FIG. 1 illustrates in block diagram form a signal processing system in accordance with the present invention configured to determine correlation coefficients;
FIGS. 2A, 2B and 2C are timing diagrams showing the operational sequence of the system as configured in FIG. 1;
FIG. 3 is an illustration of the processing system of FIG. 1 reconfigured for converting correlation coefficients to signal weights;
FIG. 4 is a timing diagram illustrating the operation of the system in the configuration of FIG. 3;
FIG. 5 is an illustration of the processing system of FIG. 1 configured for multiplying received signals by their corresponding weights and adding them to provide a primary signal from which correlated interference is cancelled; and
FIG. 6 is a timing diagram illustrating the operation of the system in the configuration of FIG. 5.
This description begins with a brief description of the prior art system for cancelling interfering signals followed by a brief description of how the present invention improves on that prior art. This is to aid the reader in understanding the detailed description of the present invention.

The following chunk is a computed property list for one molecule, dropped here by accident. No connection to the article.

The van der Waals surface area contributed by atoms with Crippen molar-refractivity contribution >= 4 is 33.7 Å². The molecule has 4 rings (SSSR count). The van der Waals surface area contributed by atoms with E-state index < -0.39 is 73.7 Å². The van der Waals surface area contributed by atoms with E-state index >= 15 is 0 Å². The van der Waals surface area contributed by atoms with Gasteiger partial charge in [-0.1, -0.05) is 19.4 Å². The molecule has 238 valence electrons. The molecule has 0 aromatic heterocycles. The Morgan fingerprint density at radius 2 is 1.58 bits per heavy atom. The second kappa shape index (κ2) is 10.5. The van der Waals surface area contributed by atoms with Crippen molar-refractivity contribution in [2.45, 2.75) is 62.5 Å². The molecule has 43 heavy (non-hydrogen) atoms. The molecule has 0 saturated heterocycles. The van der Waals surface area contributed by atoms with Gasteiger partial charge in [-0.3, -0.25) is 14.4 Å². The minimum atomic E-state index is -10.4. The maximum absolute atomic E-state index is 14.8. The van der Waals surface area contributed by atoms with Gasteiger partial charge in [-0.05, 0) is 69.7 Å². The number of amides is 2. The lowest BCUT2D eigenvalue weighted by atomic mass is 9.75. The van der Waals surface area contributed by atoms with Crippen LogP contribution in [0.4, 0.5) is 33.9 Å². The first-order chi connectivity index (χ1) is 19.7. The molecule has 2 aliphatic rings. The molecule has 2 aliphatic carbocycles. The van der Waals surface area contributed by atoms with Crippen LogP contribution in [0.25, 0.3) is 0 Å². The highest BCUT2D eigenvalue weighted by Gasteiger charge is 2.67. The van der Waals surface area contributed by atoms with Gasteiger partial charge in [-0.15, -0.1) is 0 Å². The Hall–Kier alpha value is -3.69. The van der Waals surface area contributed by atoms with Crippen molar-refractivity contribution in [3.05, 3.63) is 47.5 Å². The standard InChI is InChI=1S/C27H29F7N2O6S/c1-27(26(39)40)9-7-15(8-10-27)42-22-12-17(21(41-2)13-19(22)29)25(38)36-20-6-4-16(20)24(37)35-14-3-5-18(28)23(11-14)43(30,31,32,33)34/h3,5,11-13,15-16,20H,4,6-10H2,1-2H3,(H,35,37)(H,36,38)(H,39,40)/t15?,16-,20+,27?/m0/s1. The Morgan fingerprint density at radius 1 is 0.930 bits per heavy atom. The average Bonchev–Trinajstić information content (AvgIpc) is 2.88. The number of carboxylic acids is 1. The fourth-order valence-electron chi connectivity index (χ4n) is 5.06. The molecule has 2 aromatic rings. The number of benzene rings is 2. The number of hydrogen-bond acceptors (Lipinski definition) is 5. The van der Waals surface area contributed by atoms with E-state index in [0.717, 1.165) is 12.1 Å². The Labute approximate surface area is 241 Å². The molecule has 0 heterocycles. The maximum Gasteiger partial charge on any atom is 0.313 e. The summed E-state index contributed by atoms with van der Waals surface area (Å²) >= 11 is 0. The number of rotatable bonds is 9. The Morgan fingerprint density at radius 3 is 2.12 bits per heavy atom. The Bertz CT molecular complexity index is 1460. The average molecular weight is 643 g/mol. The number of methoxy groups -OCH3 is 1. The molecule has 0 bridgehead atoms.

In the prior art systems for cancelling N interfering auxiliary signals from a primary signal through use of prelook processing, the N(N+3)/2 processors required are arranged in N rows and N+1 columns. The first row contains N+1 processors. The second row contains N processors, the third row contains N1 processors and so forth down to the (N1 )^{th} row which contains three processors and the N^{th} (final) row which contains two processors. The leftmost (first) column contains one processor, the second column from the left contains two processors, and so on through the (N1)^{th} column from the left which contains N1 processors and the N^{th} and N+1^{th} columns from the left each of which contains N processors. The processors of the first row receive their inputs from the N+1 signal sources (the N auxiliary signals plus the primary signal). This first row of processors operates during a first stage of the process of determining the correlation among the auxiliary and primary signals. During this stage, N L_{ij} values L_{2},1 ; L_{3},1 . . . L_{N},1, and L_{N+1},1 are derived. These correlation coefficient values are the correlation between the first auxiliary signal and each of the other signals 2 to N+1, respectively, where the subscript N+l refers to the primary signal.